Tiffany is a graduate of Mississippi College School of Law, where she was in the top ten of her class. She went to elementary school, middle school, high school, college and law school in Jackson, Mississippi. She said she first considered becoming a lawyer after watching the movie "Legally Blonde," which is about a female attorney.

"I never thought I'd leave Mississippi. Where I'm from, people don't leave. All my friends are still there," she said.

She met Ryan, who is from Hilton Head Island, in law school and he convinced her to give the Lowcountry a chance.

Family: husband, Ryan; four-year-old son, Walker and one-year-old twins, Mollie and Mason. Her mom, dad, and two younger brothers live in Mississippi; parents-in-law are Diane and Michael Mikkelson (a Bluffton physician who donates part of his office space to house Lowcountry Legal Aid).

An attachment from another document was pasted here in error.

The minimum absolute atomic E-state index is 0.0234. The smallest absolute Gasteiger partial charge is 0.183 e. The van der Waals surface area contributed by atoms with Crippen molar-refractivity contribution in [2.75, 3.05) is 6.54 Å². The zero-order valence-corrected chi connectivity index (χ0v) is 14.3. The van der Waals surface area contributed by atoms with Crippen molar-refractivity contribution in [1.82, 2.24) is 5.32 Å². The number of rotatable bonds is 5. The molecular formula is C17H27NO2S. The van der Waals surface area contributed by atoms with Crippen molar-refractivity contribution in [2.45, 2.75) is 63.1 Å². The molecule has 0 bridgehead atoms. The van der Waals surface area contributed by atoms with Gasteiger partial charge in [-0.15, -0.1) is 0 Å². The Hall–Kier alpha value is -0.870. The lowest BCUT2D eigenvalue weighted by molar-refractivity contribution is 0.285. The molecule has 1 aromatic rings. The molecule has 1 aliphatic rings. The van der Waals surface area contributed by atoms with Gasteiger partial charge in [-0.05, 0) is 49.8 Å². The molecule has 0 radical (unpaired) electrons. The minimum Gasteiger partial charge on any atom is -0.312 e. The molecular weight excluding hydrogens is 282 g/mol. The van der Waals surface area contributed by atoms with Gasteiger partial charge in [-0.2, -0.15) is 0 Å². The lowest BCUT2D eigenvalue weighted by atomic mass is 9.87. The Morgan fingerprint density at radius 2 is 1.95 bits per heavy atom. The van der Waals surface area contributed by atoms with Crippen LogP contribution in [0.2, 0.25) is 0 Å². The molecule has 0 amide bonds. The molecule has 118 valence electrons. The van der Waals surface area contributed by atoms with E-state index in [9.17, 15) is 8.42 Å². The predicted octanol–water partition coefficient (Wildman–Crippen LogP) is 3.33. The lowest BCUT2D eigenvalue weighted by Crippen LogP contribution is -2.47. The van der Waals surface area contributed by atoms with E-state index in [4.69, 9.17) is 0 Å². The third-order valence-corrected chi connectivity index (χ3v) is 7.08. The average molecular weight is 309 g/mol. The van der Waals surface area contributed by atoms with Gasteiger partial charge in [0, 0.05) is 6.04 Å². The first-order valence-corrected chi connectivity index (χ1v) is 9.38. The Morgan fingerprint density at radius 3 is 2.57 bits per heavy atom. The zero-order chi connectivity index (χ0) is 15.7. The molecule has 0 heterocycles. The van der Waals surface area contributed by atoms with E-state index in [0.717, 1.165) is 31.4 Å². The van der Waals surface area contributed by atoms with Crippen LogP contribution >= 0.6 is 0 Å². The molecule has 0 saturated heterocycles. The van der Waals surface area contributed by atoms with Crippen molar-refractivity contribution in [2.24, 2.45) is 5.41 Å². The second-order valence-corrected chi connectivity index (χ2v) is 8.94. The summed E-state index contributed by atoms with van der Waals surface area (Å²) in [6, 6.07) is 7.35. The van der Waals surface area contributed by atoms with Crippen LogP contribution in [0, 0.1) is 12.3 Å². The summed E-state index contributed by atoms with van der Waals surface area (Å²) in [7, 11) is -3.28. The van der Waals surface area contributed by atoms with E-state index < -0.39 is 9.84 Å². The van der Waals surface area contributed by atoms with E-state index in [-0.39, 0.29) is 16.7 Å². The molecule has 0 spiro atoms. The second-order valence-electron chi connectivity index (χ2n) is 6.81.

Words she lives by: "Give a girl the right shoe and she'll conquer the world." Bette Midler, actress.

Maggie Mueller

Why she's a remarkable Lowcountry woman:

Some people struggle for decades to figure out what they want to be when they grow up; others just know. Maggie Mueller has known since she was 11 years old that she wanted to work with animals. Now, at 19, she's working full time as a medical assistant and animal care specialist at the Hilton Head Humane Association.

Her duties include feeding and walking dogs, assisting while animals take medicine, naming animals, cleaning cages, answering phones, doing office work, maintaining the organization's Facebook page, and "anything else that needs doing," Maggie said.

"Some people just like to work and I'm one of them," she said.